• Beshear said the state is taking “security measures” around hospitals to ensure safety. He said people will see additional law enforcement and National Guard around hospitals.

  • Beshear encouraged all radio and TV stations to do public service announcements. He said Kentucky needs more encouragement about social distancing and recommended stations pull information from the website.

  • The state is going to be conducting a survey of outpatient surgical centers for their supplies and staff. Beshear said it's something the state is doing so it can “marshal every single resource at a time of need.”

  • The state is closing non-essential retail businesses to in-person traffic as of 8 p.m. Monday night. These include entertainment, sporting goods, clothing, shoes, jewelry, bookstores, florists, furniture and auto dealers. Beshear said these retail businesses can still do curbside and pickup and urged them to be “innovative.” He said stores unaffected by this order are grocery stores, pharmacies, gas stations, drug stores, liquor stores, hardware stores, agriculture supply and equipment stores and auto repairs and parts stores. Beshear said these stores still need to follow CDC guidelines and “spread people out.” He said auto dealers will still be able to provide repairs and parts and can only do sales if the interaction is complete online or over the phone. 

  • The state, starting Monday, is mandating that medical facilities cease elective procedures. He said the vast majority of providers have responded to the state’s recommendation voluntarily. 

  • Kentucky has issued a state of emergency that Beshear said will last until COVID-19 is “taken care of.”  He said the state’s emergency management operations center is up, as well as the state health operations center. 

  • The state established the COVID-19 hotline and a website providing updates on the virus for Kentuckians. People who are sick but would have not sought care should  contact their healthcare provider to prevent flooding of health care facilities. People who have questions about the virus call the COVID-19 Hotline at (800) 722-5725.

  • A price gouging order is in effect. Kentuckians who have any information regarding possible price gouging should dial (888) 432-9257 for the Office of the Attorney General Consumer Protection hotline.

  • Officials adjusted state government sick leave policy to ensure sick employees stay at home. Beshear said businesses should do the same. He encouraged all businesses to allow employees to work from home if at all possible. 

  • The state published CDC guidelines with warnings for sick individuals. Beshear said people over the age of 60 or people with heart, lung or kidney disease; compromised immune systems; or diabetes should be extremely careful and avoid places with crowds. He said Kentuckians should not fly if they don’t have to and that no one should get on a cruise ship.CDC guidelines say everyone should be engaged in social distancing.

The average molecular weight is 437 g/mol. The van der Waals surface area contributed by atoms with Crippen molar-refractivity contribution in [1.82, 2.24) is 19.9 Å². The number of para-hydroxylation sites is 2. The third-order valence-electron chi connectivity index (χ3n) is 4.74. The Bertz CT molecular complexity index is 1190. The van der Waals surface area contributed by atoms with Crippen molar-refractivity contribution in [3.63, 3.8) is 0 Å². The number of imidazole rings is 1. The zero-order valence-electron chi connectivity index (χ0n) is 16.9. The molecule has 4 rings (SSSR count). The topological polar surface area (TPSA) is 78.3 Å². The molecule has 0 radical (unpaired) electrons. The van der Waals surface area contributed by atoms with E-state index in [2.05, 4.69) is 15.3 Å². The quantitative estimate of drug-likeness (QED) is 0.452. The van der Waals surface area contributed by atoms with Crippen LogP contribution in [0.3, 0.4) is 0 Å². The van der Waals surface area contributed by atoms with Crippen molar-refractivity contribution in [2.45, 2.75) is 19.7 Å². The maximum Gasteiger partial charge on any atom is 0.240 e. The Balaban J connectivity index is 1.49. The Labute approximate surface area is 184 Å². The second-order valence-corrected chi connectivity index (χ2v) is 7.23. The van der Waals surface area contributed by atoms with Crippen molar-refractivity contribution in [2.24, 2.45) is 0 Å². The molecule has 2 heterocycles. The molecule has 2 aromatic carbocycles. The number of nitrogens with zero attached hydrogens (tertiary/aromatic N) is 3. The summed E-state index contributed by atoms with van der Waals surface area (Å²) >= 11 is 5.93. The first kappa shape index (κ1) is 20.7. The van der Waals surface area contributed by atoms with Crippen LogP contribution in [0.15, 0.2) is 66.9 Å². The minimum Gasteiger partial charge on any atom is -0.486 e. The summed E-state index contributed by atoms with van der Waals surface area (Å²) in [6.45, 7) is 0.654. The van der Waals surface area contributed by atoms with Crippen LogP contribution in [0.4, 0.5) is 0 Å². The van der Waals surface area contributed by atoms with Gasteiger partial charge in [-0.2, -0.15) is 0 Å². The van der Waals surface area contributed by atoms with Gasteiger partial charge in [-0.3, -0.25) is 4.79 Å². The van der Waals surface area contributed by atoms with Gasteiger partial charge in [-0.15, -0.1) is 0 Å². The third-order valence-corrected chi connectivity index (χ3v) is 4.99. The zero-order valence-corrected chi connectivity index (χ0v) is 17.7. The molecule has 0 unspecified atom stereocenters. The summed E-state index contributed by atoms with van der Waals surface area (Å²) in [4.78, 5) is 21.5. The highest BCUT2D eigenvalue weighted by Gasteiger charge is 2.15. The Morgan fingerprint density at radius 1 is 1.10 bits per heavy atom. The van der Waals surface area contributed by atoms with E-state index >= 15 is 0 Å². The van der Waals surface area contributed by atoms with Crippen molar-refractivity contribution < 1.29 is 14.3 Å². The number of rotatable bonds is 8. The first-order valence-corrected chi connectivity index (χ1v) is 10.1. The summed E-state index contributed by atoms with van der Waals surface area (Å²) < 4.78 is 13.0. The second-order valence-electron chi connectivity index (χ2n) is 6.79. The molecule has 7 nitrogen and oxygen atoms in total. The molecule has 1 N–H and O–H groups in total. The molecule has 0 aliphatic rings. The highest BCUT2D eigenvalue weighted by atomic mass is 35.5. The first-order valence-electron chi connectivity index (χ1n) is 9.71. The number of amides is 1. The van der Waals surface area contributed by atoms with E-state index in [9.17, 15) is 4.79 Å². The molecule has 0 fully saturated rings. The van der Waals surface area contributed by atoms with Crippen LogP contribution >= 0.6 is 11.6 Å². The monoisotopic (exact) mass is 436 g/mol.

• Beshear issued an executive order to waive copays, deductibles, cost-sharing and diagnostic testing fees for private insurance and state employees. He said the state has issued executive orders and worked in Medicaid to make sure COVID-19 testing and treatment is free.

  • Beshear signed an executive order to allow pharmacists to refill prescriptions for up to 30 days.

  • The state closed all state prisons to visitors.

  • Beshear said the state closed restaurants and bars to all in-person traffic, except for drive-thru, delivery and, in some instances, take-out.

  • Beshear said the state has limited visitation in “just about every type of facility that works with or for our seniors.” 

  • The state has recommended schools cease in-class activities, including in-person classes. Beshear said Friday this has been extended to April 21 and, as of now, all school districts have complied.

  • Beshear said the state is making sure first responders and health care workers are covered through Kentucky Employers Mutual Insurance. The insurance provides wage replacement benefits for first responders and medical personnel who have been quarantined for COVID-19.

  • Child care centers are closed with the exception of those helping healthcare workers and first responders. 

  • The state postponed primary elections, moving voting to June 23.

  • The state issued an executive order to close all public-facing businesses that encourage public congregation.

  • Beshear said the state has waived the waiting period for unemployment insurance and continues to work to reduce the barriers to unemployment. Beshear said they are working on unemployment for independent contractors and small business owners.

  • The federal government’s Small Business Administration has granted Kentucky application to allow small businesses to get disaster loans. Beshear said SBA’s website is fixed and small businesses can now apply online for the disaster loans they need. SBA Economic Injury Disaster Loans applications can be completed and filed online at

  • All Kentuckians on the Grand Princess cruise ship were brought back home.

  • The state provided a three-month extension on driver’s licenses.

  • Beshear said the state is extending Medicaid, SNAP and other benefits: “If it’s running out and you would have to reapply in the next couple of months, you don’t have to.” He said the state is re-upping people on those benefits for a three-month period.

  • The state has suspended all charitable gaming licenses. 

  • The state has issued a formal letter banning all mass gatherings.

  • The state is delaying the tax filing deadline by three months from April 15 to July 15.

  • Beshear said the state has issued guidance for good mental health.